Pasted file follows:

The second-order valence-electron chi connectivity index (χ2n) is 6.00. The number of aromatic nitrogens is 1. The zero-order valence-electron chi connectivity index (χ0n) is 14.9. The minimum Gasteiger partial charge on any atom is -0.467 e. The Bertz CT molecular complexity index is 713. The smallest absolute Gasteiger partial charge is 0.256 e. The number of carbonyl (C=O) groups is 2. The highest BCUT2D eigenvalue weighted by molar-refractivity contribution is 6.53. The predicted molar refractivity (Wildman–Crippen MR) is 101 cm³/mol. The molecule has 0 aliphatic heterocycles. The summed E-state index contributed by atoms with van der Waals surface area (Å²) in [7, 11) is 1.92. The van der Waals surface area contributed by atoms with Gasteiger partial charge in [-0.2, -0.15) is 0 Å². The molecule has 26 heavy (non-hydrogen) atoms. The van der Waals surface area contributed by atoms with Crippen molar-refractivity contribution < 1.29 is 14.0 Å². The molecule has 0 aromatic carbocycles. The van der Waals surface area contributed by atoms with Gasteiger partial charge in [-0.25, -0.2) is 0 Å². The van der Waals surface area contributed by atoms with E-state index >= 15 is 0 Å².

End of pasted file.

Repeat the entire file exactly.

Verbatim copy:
The second-order valence-electron chi connectivity index (χ2n) is 6.00. The number of aromatic nitrogens is 1. The zero-order valence-electron chi connectivity index (χ0n) is 14.9. The minimum Gasteiger partial charge on any atom is -0.467 e. The Bertz CT molecular complexity index is 713. The smallest absolute Gasteiger partial charge is 0.256 e. The number of carbonyl (C=O) groups is 2. The highest BCUT2D eigenvalue weighted by molar-refractivity contribution is 6.53. The predicted molar refractivity (Wildman–Crippen MR) is 101 cm³/mol. The molecule has 0 aliphatic heterocycles. The summed E-state index contributed by atoms with van der Waals surface area (Å²) in [7, 11) is 1.92. The van der Waals surface area contributed by atoms with Gasteiger partial charge in [-0.2, -0.15) is 0 Å². The molecule has 26 heavy (non-hydrogen) atoms. The van der Waals surface area contributed by atoms with Crippen molar-refractivity contribution < 1.29 is 14.0 Å². The molecule has 0 aromatic carbocycles. The van der Waals surface area contributed by atoms with Gasteiger partial charge in [-0.25, -0.2) is 0 Å². The van der Waals surface area contributed by atoms with E-state index >= 15 is 0 Å².